Senior Mansfield nurse pays tribute to 'shining light' as 'face' of hospital loses cancer battle aged 35
A senior nurse from Mansfield has paid tribute to a popular colleague who she has described as a ‘shining light’ after losing her battle with cancer.
Rebecca Clarke 35, died from cervical cancer last week after a long and brave battle with the disease
Her devastated colleagues at Barlborough NHS Treatment Centre – where she worked as a GP liaison officer – have described her as the ‘face’ of their surgery, which is attended by many patients from the Mansfield and Ashfield area.
Head of nursing Elaine Bodle, from Mansfield, said: “Rebecca was a shining light and very talented too. She progressed in her career and she was known to all our patients, taking a genuine interest in them and their treatment.
"She was also the driving force behind a lot of the hospital’s fundraising and promotional events at local shows and shopping centres.
“She was known and respected by the local GPs, as she would visit them to talk about the service and how we could support their patients.
"Most recently she had become an excellent photographer, taking wonderful photos of our patients as, post-surgery, they got back to the lives and hobbies they loved. A number appeared in the Mansfield Chad. She is and will always be deeply missed by us all.”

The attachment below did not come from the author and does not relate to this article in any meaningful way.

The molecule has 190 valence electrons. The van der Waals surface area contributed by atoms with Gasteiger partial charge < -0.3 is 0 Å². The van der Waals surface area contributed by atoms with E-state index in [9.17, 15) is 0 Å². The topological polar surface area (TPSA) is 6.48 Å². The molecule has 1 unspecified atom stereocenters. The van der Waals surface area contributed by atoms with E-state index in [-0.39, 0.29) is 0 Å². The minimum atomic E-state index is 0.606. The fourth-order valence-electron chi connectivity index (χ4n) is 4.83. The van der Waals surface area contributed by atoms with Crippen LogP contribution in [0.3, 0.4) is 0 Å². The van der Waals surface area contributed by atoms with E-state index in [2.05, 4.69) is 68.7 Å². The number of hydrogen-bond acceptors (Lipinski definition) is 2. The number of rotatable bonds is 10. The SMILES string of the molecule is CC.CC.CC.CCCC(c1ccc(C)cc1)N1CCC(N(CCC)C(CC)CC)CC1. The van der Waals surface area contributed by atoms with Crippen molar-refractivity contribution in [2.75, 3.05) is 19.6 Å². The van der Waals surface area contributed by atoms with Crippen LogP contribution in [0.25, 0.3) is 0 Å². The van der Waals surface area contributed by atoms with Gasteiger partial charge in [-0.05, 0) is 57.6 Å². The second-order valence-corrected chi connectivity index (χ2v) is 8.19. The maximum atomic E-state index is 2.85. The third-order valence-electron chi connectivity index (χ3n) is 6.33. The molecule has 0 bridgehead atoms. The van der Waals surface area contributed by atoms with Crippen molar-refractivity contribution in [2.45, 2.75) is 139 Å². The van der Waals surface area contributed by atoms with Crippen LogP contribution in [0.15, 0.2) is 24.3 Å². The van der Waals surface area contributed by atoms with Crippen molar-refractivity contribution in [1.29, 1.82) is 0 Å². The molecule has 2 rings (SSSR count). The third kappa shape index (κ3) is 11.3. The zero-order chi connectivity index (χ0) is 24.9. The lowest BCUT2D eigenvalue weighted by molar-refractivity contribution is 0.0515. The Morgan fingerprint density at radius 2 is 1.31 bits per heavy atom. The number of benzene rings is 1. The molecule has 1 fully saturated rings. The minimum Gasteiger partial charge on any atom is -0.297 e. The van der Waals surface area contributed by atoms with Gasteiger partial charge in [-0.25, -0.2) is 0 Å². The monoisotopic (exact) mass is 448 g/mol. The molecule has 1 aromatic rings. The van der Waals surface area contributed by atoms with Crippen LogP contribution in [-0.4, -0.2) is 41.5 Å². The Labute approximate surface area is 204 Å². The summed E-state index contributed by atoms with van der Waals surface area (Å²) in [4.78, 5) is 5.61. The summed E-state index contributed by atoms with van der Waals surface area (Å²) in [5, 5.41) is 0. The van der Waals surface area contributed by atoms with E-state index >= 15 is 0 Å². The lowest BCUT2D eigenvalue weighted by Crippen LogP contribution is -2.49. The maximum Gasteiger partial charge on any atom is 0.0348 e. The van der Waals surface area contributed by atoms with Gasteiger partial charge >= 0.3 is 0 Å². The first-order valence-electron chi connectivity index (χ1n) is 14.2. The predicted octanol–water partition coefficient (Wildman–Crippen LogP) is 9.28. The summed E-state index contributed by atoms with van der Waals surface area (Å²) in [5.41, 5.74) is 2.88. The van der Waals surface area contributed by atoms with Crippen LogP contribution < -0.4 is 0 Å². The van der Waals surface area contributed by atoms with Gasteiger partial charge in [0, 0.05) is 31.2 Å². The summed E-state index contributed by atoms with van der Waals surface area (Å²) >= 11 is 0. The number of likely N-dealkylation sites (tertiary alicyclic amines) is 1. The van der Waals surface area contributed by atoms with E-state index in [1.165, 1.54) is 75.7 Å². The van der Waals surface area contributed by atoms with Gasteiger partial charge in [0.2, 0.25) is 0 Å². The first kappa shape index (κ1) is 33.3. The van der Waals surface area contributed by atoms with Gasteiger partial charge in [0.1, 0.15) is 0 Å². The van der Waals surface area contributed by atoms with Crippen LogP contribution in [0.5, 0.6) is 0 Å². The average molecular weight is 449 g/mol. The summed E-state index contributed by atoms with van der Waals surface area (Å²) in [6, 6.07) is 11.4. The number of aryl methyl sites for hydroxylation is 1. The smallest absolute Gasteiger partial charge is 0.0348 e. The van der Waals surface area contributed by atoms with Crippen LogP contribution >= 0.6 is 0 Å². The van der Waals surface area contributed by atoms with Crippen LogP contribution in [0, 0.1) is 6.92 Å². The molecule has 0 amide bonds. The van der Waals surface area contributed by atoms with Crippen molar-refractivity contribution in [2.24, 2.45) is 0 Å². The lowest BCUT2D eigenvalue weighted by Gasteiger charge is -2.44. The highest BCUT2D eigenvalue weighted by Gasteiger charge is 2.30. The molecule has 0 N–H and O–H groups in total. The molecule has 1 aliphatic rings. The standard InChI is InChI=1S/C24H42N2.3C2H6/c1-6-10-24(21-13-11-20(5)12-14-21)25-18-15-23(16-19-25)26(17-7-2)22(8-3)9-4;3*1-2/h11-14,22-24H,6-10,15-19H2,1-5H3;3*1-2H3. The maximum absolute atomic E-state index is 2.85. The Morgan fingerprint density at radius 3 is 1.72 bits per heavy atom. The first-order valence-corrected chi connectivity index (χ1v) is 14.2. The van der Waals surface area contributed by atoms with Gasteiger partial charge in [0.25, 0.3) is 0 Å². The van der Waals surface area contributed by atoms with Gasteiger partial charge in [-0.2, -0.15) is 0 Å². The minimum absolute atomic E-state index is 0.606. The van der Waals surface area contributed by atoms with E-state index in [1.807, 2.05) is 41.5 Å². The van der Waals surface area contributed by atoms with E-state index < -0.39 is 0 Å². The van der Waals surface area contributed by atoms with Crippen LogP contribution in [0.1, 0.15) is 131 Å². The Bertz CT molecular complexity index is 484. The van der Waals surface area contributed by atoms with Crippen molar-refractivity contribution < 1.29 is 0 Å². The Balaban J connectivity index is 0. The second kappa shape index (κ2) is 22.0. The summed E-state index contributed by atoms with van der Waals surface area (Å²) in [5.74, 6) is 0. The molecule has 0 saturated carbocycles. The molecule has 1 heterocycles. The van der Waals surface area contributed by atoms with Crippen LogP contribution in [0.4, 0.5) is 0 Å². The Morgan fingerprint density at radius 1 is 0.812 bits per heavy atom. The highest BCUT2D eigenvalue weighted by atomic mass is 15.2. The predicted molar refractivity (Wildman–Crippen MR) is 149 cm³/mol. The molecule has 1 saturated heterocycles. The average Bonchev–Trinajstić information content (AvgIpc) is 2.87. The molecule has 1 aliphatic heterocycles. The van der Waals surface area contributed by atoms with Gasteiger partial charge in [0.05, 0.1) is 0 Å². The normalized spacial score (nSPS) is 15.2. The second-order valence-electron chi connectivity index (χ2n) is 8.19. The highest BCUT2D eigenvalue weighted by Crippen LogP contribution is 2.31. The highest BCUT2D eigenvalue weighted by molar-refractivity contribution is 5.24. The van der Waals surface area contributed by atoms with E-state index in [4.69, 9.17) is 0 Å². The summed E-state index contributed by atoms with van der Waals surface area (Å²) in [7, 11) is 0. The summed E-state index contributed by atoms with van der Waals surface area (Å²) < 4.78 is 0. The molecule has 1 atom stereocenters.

Her father Phil Clarke said cervical cancer was ‘highly preventable’ and urged women to attend their smear tests.
"I don’t want any father to be in the position my family is now, grieving for our beautiful and kind daughter and trying to comfort her little daughter, our granddaughter,” Phil said.“I would urge all fathers and husbands to play a part in encouraging the women in their lives to make their own health a priority.”
The appeal was backed by her grieving mum, Julie.
“I know smear tests are unpleasant and no-one looks forward to them, but I would ask any woman who receives a smear test appointment to attend. And if you don’t receive an appointment, chase it up. Don’t end up like our darling daughter,” she said.
Rebecca had worked at Barlborough Hospital since it first opened its doors in 2005, as Barlborough NHS Treatment Centre.
She started as an assistant occupational therapist, helping ensure patients’ homes were safe and properly equipped for when they returned home after surgery.
In 2016, Rebecca was promoted to the position of GP liaison and marketing co-ordinator – a position in which colleagues say ‘she really thrived’.
To donate in Rebecca’s memory, visit www.jostrust.org.uk